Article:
The politics of federal judges
By George E. Curry NNPA Columnist
The two conflicting appeals court rulings last week on the legality of a key provision of the Affordable Care Act (ACA) – one supporting it and the other rejecting the health law – underscore the nexus between politics and the judiciary. All of the judges voting to uphold the ACA were appointed by Democrats. All of the judges voting to strike down the law were appointed by Republicans.
We’ve seen this scenario played out at the U.S. Supreme Court, with most controversial rulings decided on a 5-4 vote, with conservatives clinging to a one-vote margin. But the most important appointments might be those of federal appeals court judges, the last stop before a case reaches the Supreme Court.
Approximately 10,000 cases are appealed to the Supreme Court each year. Of those, only 75-80 are accepted. Therefore, many important decisions are made in cases that never reach the Supreme Court.
Separate appeals court rulings on a key provision of the Affordable Care Act on July 22 vividly illustrate the why looking are lower court judges is extremely important.
At issue was whether the federal government could provide subsidies to low- and middle-income citizens in the form of tax credits to purchase insurance coverage on the insurance marketplace operated by federal authorities.
A divided three-judge panel of the U.S. Circuit Court of Appeals for the District of Columbia said no, with two Republican judges voting against the subsidies and the lone Democrat voting to uphold the provision. In the majority were Thomas Griffith, appointed by George W. Bush, and Raymond Randolph, an appointee of H.W. Bush. Dissenting was Harry T. Edwards, a Jimmy Carter nominee.
Hours later, a three-judge panel of 4th U.S. Circuit Court of Appeals in Richmond, all appointed by Democrats, ruled that the Internal Revenue Service correctly interpreted the law when it issued regulations allowing health insurance tax credits for consumers in all 50 states. Judges Andre Davis and Stephanie Thacker were appointed by President Obama and Roger Gregory was originally appointed Bill Clinton.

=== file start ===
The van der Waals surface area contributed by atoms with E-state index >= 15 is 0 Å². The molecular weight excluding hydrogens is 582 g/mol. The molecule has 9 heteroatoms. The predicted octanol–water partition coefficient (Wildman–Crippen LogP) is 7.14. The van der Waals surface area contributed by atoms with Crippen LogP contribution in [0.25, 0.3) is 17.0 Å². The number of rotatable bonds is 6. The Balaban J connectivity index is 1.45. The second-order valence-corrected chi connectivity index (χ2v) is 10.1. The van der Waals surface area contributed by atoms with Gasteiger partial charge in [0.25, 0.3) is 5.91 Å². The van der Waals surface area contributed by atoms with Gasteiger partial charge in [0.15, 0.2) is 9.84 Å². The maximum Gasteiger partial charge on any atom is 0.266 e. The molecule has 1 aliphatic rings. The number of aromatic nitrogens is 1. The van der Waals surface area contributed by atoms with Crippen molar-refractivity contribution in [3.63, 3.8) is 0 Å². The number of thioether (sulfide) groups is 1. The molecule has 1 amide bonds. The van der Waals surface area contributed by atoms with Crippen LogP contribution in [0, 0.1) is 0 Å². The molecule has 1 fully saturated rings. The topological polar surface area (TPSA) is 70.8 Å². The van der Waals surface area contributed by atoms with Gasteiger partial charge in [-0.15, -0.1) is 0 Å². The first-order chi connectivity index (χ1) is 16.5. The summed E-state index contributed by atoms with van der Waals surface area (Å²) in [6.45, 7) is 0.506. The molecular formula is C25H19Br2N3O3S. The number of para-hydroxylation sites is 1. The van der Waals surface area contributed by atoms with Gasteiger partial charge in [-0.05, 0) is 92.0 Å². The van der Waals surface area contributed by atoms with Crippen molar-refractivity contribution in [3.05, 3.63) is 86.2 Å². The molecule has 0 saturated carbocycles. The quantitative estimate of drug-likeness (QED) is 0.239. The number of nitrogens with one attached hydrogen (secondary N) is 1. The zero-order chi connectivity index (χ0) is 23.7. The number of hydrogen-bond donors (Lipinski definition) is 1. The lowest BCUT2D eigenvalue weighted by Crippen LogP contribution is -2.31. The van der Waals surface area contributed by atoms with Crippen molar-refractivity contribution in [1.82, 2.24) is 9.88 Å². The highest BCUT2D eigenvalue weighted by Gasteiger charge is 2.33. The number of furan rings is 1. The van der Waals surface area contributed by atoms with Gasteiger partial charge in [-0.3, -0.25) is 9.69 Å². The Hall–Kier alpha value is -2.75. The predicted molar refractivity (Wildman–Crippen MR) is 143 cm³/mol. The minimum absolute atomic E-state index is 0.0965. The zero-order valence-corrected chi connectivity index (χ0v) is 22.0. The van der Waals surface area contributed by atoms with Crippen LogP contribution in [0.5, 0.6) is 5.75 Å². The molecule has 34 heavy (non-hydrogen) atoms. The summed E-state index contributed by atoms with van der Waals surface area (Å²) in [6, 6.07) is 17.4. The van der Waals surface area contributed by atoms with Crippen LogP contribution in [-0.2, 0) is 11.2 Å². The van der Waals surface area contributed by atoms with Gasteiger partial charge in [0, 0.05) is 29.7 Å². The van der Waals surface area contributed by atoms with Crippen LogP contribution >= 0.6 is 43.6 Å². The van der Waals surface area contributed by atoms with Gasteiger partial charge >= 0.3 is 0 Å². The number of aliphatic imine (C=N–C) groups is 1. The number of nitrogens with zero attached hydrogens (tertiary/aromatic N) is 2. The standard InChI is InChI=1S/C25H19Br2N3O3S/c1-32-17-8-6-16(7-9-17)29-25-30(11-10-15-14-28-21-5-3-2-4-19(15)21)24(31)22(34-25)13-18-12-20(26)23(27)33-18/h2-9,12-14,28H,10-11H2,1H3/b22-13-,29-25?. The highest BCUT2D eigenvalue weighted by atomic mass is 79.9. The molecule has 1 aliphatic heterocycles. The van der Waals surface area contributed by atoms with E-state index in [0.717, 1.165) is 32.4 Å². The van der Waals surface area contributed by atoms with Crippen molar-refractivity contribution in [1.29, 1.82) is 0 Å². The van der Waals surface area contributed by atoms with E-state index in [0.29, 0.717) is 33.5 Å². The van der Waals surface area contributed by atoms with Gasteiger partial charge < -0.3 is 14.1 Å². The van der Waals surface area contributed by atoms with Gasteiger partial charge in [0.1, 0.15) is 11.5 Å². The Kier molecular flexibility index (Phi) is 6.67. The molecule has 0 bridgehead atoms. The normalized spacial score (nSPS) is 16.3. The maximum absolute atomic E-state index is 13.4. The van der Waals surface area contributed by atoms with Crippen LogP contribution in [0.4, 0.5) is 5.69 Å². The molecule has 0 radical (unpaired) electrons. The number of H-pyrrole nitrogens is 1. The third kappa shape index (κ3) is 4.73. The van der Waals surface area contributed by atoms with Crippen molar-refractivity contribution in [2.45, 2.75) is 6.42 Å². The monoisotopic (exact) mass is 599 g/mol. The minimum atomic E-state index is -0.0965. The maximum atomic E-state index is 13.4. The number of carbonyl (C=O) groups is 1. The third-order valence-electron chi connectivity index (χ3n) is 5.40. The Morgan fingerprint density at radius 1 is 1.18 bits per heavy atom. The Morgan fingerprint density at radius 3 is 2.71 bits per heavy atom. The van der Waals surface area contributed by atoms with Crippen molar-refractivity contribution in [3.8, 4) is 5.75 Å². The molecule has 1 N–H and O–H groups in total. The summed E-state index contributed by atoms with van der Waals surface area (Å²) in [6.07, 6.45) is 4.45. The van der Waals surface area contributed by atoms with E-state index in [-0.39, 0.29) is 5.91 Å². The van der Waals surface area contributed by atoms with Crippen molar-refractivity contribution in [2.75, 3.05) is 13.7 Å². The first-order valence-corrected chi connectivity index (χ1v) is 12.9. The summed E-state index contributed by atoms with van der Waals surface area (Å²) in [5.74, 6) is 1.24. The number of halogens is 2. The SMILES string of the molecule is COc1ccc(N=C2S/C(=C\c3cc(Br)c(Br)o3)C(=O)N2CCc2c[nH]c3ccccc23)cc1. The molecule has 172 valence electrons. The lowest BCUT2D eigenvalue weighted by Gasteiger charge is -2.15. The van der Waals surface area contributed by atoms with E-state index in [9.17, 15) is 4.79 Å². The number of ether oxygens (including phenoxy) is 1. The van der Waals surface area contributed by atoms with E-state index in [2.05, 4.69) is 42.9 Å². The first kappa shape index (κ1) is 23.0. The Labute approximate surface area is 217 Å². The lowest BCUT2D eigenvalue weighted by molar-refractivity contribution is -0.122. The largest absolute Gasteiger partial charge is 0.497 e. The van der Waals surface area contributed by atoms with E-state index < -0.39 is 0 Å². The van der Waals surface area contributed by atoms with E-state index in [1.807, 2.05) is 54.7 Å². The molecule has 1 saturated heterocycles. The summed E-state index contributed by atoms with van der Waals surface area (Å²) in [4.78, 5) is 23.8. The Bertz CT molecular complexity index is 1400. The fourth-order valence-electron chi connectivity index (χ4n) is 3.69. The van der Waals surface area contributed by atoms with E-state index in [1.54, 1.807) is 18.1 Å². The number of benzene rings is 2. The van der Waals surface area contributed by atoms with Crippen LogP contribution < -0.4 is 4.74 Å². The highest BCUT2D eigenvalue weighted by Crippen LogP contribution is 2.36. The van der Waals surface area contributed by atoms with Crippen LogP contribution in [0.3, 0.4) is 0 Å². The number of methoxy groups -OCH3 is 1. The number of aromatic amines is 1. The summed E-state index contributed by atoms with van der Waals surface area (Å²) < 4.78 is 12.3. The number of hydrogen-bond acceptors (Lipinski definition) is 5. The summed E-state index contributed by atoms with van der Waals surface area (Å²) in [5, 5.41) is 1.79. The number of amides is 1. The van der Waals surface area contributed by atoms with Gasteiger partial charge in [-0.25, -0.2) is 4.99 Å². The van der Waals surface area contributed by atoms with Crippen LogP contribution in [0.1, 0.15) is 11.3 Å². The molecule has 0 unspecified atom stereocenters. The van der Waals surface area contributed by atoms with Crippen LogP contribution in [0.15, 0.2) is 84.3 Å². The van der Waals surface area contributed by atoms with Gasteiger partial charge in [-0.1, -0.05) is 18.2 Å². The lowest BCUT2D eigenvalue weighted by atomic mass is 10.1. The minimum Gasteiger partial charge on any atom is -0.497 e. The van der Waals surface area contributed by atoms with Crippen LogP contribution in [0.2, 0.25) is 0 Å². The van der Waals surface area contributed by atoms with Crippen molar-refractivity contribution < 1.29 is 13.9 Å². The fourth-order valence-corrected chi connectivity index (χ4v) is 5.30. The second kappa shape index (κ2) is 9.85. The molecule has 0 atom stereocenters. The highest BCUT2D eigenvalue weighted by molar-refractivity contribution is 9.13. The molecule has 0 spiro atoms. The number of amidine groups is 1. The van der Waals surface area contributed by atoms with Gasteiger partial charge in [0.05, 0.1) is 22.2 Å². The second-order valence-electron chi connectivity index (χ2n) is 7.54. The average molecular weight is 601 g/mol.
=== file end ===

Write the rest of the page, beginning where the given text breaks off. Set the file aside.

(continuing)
Over the years, the 4th Circuit was considered a bastion of conservatism. With six appointments since he has been in office – and a seventh pending – President Obama has been able to flip the court’s majority from Republican to Democratic appointees.
This discussion of appeals court is not intended to minimize the importance of Supreme Court justices. In all likelihood, the next President will make one or two appointments that will determine whether the High Court continues to drift to the right or return to the center.
That’s why it’s so important that African Americans again turn out in record numbers for the presidential election in 2016. This November should be a trial run for mobilizing the Black vote without Barack Obama’s name appearing on the ballot
Federal judges have lifetime appointments. And anyone who asserts that a judge’s politics doesn’t impact his or her rulings is living in a make-believe world.
In a study titled “Ideological Voting on Federal Courts of Appeals: A Preliminary Investigation,” published in the Virginia Law Review, the authors (Cass R. Sunstein, David Schkade, and Lisa Michelle Ellman) studied 4,400 legal opinions involving politically sensitive issues and discovered that appeals judges – as they did recently in the case of the Affordable Care Act – usually decide cases in keeping with the political philosophy of the President who appointed them to the bench.
“From 1980 through 2002, Republican appointees cast 267 total votes, with 127, or 48 percent, in favor of upholding an affirmative-action policy. By contrast, Democratic appointees cast 198 votes, with 147, or 74 percent, in favor of upholding an affirmative-action policy. Here we find striking evidence of ideological voting,” the study found.
An analysis of George W. Bush’s judicial appointments by Robert Carp, Kenneth Manning L. and Ronald Slidham discovered, “Reagan found a good many conservatives on the bench when he took office. Thus he has had a major role in shaping the entire federal judiciary in his own conservative image for some time to come.”
But as bad as Reagan was, George W. Bush appointed judges who were even more conservative.
Carp told reporters, “Our findings are significant because the general consensus is that President Reagan is the most modern conservative president on record, and yet the judges appointed by George W. Bush are even more conservative than the Reagan judges.”
The Virginia Law Review article concluded: “No reasonable person seriously doubts that ideology, understood as normative commitments of various sorts, helps to explain judicial votes. Presidents are entirely aware of this point, and their appointment decisions are undertaken with full appreciation of it.”
So when someone tells you that the political affiliation of the President appointing judges doesn’t matter or when a president claims to be appointing judges who interpret the law and not legislate from the bench, don’t believe them.